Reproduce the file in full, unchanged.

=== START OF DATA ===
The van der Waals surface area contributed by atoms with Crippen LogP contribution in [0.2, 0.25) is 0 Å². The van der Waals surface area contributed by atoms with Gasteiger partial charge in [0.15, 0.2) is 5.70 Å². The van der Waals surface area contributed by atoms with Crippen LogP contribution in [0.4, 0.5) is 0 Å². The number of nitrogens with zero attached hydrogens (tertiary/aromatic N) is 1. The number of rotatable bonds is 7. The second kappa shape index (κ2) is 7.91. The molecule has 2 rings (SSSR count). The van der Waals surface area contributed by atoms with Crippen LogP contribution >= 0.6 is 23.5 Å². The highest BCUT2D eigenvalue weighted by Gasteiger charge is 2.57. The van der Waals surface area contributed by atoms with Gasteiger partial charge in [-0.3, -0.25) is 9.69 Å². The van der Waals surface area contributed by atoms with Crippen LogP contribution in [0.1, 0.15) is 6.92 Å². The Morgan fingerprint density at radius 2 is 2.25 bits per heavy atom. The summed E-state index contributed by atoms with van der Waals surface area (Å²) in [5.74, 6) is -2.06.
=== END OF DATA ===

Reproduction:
The van der Waals surface area contributed by atoms with Crippen LogP contribution in [0.2, 0.25) is 0 Å². The van der Waals surface area contributed by atoms with Gasteiger partial charge in [0.15, 0.2) is 5.70 Å². The van der Waals surface area contributed by atoms with Crippen LogP contribution in [0.4, 0.5) is 0 Å². The number of nitrogens with zero attached hydrogens (tertiary/aromatic N) is 1. The number of rotatable bonds is 7. The second kappa shape index (κ2) is 7.91. The molecule has 2 rings (SSSR count). The van der Waals surface area contributed by atoms with Crippen LogP contribution >= 0.6 is 23.5 Å². The highest BCUT2D eigenvalue weighted by Gasteiger charge is 2.57. The van der Waals surface area contributed by atoms with Gasteiger partial charge in [-0.3, -0.25) is 9.69 Å². The van der Waals surface area contributed by atoms with Crippen LogP contribution in [0.1, 0.15) is 6.92 Å². The Morgan fingerprint density at radius 2 is 2.25 bits per heavy atom. The summed E-state index contributed by atoms with van der Waals surface area (Å²) in [5.74, 6) is -2.06.